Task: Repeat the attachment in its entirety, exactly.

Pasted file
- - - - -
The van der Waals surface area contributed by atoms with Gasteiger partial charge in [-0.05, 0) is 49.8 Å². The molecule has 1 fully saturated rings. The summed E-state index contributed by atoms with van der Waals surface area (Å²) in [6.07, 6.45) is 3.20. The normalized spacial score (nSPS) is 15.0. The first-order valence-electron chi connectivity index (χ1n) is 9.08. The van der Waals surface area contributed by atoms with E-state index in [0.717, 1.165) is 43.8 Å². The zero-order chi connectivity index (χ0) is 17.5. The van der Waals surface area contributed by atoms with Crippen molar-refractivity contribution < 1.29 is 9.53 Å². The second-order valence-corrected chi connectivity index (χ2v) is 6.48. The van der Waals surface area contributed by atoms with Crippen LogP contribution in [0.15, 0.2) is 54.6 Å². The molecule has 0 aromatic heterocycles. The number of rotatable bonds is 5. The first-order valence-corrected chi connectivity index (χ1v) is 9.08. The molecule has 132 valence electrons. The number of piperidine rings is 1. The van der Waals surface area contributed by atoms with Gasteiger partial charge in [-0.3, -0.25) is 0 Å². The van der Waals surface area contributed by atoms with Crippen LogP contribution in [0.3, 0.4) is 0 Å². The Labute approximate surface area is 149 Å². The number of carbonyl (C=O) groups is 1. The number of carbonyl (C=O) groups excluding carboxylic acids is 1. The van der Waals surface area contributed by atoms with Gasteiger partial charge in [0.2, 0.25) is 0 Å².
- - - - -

The van der Waals surface area contributed by atoms with Gasteiger partial charge in [-0.05, 0) is 49.8 Å². The molecule has 1 fully saturated rings. The summed E-state index contributed by atoms with van der Waals surface area (Å²) in [6.07, 6.45) is 3.20. The normalized spacial score (nSPS) is 15.0. The first-order valence-electron chi connectivity index (χ1n) is 9.08. The van der Waals surface area contributed by atoms with E-state index in [0.717, 1.165) is 43.8 Å². The zero-order chi connectivity index (χ0) is 17.5. The van der Waals surface area contributed by atoms with Crippen molar-refractivity contribution < 1.29 is 9.53 Å². The second-order valence-corrected chi connectivity index (χ2v) is 6.48. The van der Waals surface area contributed by atoms with Crippen LogP contribution in [0.15, 0.2) is 54.6 Å². The molecule has 0 aromatic heterocycles. The number of rotatable bonds is 5. The first-order valence-corrected chi connectivity index (χ1v) is 9.08. The molecule has 132 valence electrons. The number of piperidine rings is 1. The van der Waals surface area contributed by atoms with Gasteiger partial charge in [-0.3, -0.25) is 0 Å². The van der Waals surface area contributed by atoms with Crippen LogP contribution in [0.3, 0.4) is 0 Å². The Labute approximate surface area is 149 Å². The number of carbonyl (C=O) groups is 1. The number of carbonyl (C=O) groups excluding carboxylic acids is 1. The van der Waals surface area contributed by atoms with Gasteiger partial charge in [0.2, 0.25) is 0 Å².